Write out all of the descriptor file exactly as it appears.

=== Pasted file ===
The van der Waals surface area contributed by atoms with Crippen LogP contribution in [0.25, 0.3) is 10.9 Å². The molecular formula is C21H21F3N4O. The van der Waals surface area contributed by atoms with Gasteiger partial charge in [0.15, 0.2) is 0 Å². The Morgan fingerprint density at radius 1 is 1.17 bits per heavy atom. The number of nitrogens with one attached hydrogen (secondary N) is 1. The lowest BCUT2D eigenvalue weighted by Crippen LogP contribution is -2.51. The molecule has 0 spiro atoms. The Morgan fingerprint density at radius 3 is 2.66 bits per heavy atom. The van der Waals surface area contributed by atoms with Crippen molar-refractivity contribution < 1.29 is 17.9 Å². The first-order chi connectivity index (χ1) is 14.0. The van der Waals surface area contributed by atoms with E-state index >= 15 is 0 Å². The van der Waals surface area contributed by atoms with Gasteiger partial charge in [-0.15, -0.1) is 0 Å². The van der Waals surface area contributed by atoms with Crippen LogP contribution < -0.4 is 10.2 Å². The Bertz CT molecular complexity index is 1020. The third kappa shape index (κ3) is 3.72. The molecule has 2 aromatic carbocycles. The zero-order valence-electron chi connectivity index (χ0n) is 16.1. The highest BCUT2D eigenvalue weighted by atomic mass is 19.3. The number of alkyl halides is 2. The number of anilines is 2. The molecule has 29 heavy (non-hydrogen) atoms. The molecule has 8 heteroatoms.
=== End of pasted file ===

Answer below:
The van der Waals surface area contributed by atoms with Crippen LogP contribution in [0.25, 0.3) is 10.9 Å². The molecular formula is C21H21F3N4O. The van der Waals surface area contributed by atoms with Gasteiger partial charge in [0.15, 0.2) is 0 Å². The Morgan fingerprint density at radius 1 is 1.17 bits per heavy atom. The number of nitrogens with one attached hydrogen (secondary N) is 1. The lowest BCUT2D eigenvalue weighted by Crippen LogP contribution is -2.51. The molecule has 0 spiro atoms. The Morgan fingerprint density at radius 3 is 2.66 bits per heavy atom. The van der Waals surface area contributed by atoms with Crippen molar-refractivity contribution < 1.29 is 17.9 Å². The first-order chi connectivity index (χ1) is 14.0. The van der Waals surface area contributed by atoms with E-state index >= 15 is 0 Å². The van der Waals surface area contributed by atoms with Gasteiger partial charge in [-0.15, -0.1) is 0 Å². The van der Waals surface area contributed by atoms with Crippen LogP contribution < -0.4 is 10.2 Å². The Bertz CT molecular complexity index is 1020. The third kappa shape index (κ3) is 3.72. The molecule has 2 aromatic carbocycles. The zero-order valence-electron chi connectivity index (χ0n) is 16.1. The highest BCUT2D eigenvalue weighted by atomic mass is 19.3. The number of alkyl halides is 2. The number of anilines is 2. The molecule has 29 heavy (non-hydrogen) atoms. The molecule has 8 heteroatoms.